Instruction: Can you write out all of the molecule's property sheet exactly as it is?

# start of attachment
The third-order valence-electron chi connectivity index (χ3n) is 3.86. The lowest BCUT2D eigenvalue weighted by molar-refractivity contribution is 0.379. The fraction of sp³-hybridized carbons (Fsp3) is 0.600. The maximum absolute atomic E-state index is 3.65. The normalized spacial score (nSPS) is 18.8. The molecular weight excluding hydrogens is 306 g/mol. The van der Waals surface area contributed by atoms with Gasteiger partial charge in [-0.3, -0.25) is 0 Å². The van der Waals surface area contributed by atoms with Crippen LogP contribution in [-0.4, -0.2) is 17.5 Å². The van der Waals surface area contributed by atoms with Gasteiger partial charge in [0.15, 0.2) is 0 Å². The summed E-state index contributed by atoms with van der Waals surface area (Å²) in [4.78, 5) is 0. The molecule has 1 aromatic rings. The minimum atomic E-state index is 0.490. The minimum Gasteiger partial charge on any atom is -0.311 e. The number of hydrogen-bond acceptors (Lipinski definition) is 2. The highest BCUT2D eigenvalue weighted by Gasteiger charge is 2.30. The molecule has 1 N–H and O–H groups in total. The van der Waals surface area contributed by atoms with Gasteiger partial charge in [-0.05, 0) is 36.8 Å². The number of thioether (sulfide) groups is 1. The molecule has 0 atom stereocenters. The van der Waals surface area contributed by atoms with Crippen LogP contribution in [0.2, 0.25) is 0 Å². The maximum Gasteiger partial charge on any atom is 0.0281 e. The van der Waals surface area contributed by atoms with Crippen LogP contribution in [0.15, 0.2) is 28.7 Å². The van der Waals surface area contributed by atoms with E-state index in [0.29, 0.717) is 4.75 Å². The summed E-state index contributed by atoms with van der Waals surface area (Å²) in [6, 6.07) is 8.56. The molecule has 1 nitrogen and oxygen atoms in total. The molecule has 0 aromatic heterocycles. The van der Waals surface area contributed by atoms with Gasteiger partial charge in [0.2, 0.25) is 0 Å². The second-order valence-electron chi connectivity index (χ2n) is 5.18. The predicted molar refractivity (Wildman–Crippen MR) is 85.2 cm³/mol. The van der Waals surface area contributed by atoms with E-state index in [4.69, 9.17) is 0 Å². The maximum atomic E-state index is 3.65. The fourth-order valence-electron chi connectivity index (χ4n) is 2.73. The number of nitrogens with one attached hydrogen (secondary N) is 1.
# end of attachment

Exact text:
The third-order valence-electron chi connectivity index (χ3n) is 3.86. The lowest BCUT2D eigenvalue weighted by molar-refractivity contribution is 0.379. The fraction of sp³-hybridized carbons (Fsp3) is 0.600. The maximum absolute atomic E-state index is 3.65. The normalized spacial score (nSPS) is 18.8. The molecular weight excluding hydrogens is 306 g/mol. The van der Waals surface area contributed by atoms with Gasteiger partial charge in [-0.3, -0.25) is 0 Å². The van der Waals surface area contributed by atoms with Crippen LogP contribution in [-0.4, -0.2) is 17.5 Å². The van der Waals surface area contributed by atoms with Gasteiger partial charge in [0.15, 0.2) is 0 Å². The summed E-state index contributed by atoms with van der Waals surface area (Å²) in [4.78, 5) is 0. The molecule has 1 aromatic rings. The minimum atomic E-state index is 0.490. The minimum Gasteiger partial charge on any atom is -0.311 e. The number of hydrogen-bond acceptors (Lipinski definition) is 2. The highest BCUT2D eigenvalue weighted by Gasteiger charge is 2.30. The molecule has 1 N–H and O–H groups in total. The van der Waals surface area contributed by atoms with Gasteiger partial charge in [-0.05, 0) is 36.8 Å². The number of thioether (sulfide) groups is 1. The molecule has 0 atom stereocenters. The van der Waals surface area contributed by atoms with Crippen LogP contribution in [0.2, 0.25) is 0 Å². The maximum Gasteiger partial charge on any atom is 0.0281 e. The van der Waals surface area contributed by atoms with Crippen LogP contribution in [0.15, 0.2) is 28.7 Å². The van der Waals surface area contributed by atoms with E-state index in [0.29, 0.717) is 4.75 Å². The summed E-state index contributed by atoms with van der Waals surface area (Å²) in [6, 6.07) is 8.56. The molecule has 1 nitrogen and oxygen atoms in total. The molecule has 0 aromatic heterocycles. The van der Waals surface area contributed by atoms with Gasteiger partial charge in [0.2, 0.25) is 0 Å². The second-order valence-electron chi connectivity index (χ2n) is 5.18. The predicted molar refractivity (Wildman–Crippen MR) is 85.2 cm³/mol. The van der Waals surface area contributed by atoms with E-state index in [4.69, 9.17) is 0 Å². The maximum atomic E-state index is 3.65. The fourth-order valence-electron chi connectivity index (χ4n) is 2.73. The number of nitrogens with one attached hydrogen (secondary N) is 1.